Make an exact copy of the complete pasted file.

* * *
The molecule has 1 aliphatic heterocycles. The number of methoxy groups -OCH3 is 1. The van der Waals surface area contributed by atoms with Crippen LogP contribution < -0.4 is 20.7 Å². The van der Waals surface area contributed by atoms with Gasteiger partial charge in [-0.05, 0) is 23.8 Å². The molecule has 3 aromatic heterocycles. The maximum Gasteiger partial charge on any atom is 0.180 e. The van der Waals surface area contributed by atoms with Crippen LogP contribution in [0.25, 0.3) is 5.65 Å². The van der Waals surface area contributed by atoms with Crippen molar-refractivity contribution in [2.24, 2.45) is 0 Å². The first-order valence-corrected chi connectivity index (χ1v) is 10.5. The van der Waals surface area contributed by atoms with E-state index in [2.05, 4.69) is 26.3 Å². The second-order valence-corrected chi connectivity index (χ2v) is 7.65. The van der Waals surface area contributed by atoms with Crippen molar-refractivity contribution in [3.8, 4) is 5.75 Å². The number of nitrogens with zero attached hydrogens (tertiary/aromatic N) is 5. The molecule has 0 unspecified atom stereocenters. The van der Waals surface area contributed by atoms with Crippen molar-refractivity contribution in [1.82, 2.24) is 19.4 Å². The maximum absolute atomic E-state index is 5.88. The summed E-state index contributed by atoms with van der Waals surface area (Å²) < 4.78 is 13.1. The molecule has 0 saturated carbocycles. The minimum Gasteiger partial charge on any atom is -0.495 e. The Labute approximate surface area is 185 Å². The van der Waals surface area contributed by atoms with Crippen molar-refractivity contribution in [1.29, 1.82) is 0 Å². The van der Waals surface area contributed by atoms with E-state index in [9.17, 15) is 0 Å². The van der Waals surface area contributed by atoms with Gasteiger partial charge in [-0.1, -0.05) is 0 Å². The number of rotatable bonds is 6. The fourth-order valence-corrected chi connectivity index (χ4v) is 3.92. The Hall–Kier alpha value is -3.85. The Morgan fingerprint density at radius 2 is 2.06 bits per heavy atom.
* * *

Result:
The molecule has 1 aliphatic heterocycles. The number of methoxy groups -OCH3 is 1. The van der Waals surface area contributed by atoms with Crippen LogP contribution < -0.4 is 20.7 Å². The van der Waals surface area contributed by atoms with Gasteiger partial charge in [-0.05, 0) is 23.8 Å². The molecule has 3 aromatic heterocycles. The maximum Gasteiger partial charge on any atom is 0.180 e. The van der Waals surface area contributed by atoms with Crippen LogP contribution in [0.25, 0.3) is 5.65 Å². The van der Waals surface area contributed by atoms with Crippen molar-refractivity contribution in [2.24, 2.45) is 0 Å². The first-order valence-corrected chi connectivity index (χ1v) is 10.5. The van der Waals surface area contributed by atoms with E-state index in [2.05, 4.69) is 26.3 Å². The second-order valence-corrected chi connectivity index (χ2v) is 7.65. The van der Waals surface area contributed by atoms with Crippen molar-refractivity contribution in [3.8, 4) is 5.75 Å². The number of nitrogens with zero attached hydrogens (tertiary/aromatic N) is 5. The molecule has 0 unspecified atom stereocenters. The van der Waals surface area contributed by atoms with Crippen molar-refractivity contribution in [1.82, 2.24) is 19.4 Å². The maximum absolute atomic E-state index is 5.88. The summed E-state index contributed by atoms with van der Waals surface area (Å²) < 4.78 is 13.1. The molecule has 0 saturated carbocycles. The minimum Gasteiger partial charge on any atom is -0.495 e. The Labute approximate surface area is 185 Å². The van der Waals surface area contributed by atoms with Crippen molar-refractivity contribution in [1.29, 1.82) is 0 Å². The van der Waals surface area contributed by atoms with E-state index in [9.17, 15) is 0 Å². The van der Waals surface area contributed by atoms with Gasteiger partial charge in [-0.1, -0.05) is 0 Å². The number of rotatable bonds is 6. The fourth-order valence-corrected chi connectivity index (χ4v) is 3.92. The Hall–Kier alpha value is -3.85. The Morgan fingerprint density at radius 2 is 2.06 bits per heavy atom.